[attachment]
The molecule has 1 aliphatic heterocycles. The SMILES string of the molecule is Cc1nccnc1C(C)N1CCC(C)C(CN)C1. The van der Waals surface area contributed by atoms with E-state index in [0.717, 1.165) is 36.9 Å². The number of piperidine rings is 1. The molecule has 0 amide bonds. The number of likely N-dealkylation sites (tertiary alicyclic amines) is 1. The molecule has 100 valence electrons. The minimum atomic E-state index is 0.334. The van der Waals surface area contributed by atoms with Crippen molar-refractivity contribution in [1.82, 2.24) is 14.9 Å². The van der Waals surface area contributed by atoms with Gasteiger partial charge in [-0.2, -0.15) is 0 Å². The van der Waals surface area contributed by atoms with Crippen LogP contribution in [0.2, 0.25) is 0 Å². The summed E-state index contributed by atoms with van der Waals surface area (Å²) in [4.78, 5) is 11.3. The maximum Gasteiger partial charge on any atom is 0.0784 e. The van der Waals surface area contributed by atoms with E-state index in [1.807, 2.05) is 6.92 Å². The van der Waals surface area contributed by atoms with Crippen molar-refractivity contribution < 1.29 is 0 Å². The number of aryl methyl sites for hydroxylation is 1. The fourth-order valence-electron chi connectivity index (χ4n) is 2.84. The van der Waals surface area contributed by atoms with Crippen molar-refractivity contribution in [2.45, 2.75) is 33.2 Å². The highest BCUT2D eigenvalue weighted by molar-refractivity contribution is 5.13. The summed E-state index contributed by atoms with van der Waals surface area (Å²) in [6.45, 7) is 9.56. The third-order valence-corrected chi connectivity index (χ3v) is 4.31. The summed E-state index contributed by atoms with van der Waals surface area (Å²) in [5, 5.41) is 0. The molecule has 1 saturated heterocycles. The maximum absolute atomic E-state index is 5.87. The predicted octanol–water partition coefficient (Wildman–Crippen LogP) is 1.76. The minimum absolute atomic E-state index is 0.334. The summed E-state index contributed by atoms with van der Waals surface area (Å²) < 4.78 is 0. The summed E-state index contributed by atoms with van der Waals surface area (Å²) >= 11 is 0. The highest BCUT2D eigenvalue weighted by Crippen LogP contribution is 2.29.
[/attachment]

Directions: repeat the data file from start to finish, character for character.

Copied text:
The molecule has 1 aliphatic heterocycles. The SMILES string of the molecule is Cc1nccnc1C(C)N1CCC(C)C(CN)C1. The van der Waals surface area contributed by atoms with E-state index in [0.717, 1.165) is 36.9 Å². The number of piperidine rings is 1. The molecule has 0 amide bonds. The number of likely N-dealkylation sites (tertiary alicyclic amines) is 1. The molecule has 100 valence electrons. The minimum atomic E-state index is 0.334. The van der Waals surface area contributed by atoms with Crippen molar-refractivity contribution in [1.82, 2.24) is 14.9 Å². The van der Waals surface area contributed by atoms with Gasteiger partial charge in [-0.2, -0.15) is 0 Å². The van der Waals surface area contributed by atoms with Crippen LogP contribution in [0.2, 0.25) is 0 Å². The summed E-state index contributed by atoms with van der Waals surface area (Å²) in [4.78, 5) is 11.3. The maximum Gasteiger partial charge on any atom is 0.0784 e. The van der Waals surface area contributed by atoms with E-state index in [1.807, 2.05) is 6.92 Å². The van der Waals surface area contributed by atoms with Crippen molar-refractivity contribution < 1.29 is 0 Å². The number of aryl methyl sites for hydroxylation is 1. The fourth-order valence-electron chi connectivity index (χ4n) is 2.84. The van der Waals surface area contributed by atoms with Crippen molar-refractivity contribution in [2.45, 2.75) is 33.2 Å². The highest BCUT2D eigenvalue weighted by molar-refractivity contribution is 5.13. The summed E-state index contributed by atoms with van der Waals surface area (Å²) in [6.45, 7) is 9.56. The third-order valence-corrected chi connectivity index (χ3v) is 4.31. The summed E-state index contributed by atoms with van der Waals surface area (Å²) in [5, 5.41) is 0. The molecule has 1 saturated heterocycles. The maximum absolute atomic E-state index is 5.87. The predicted octanol–water partition coefficient (Wildman–Crippen LogP) is 1.76. The minimum absolute atomic E-state index is 0.334. The summed E-state index contributed by atoms with van der Waals surface area (Å²) < 4.78 is 0. The summed E-state index contributed by atoms with van der Waals surface area (Å²) >= 11 is 0. The highest BCUT2D eigenvalue weighted by Crippen LogP contribution is 2.29.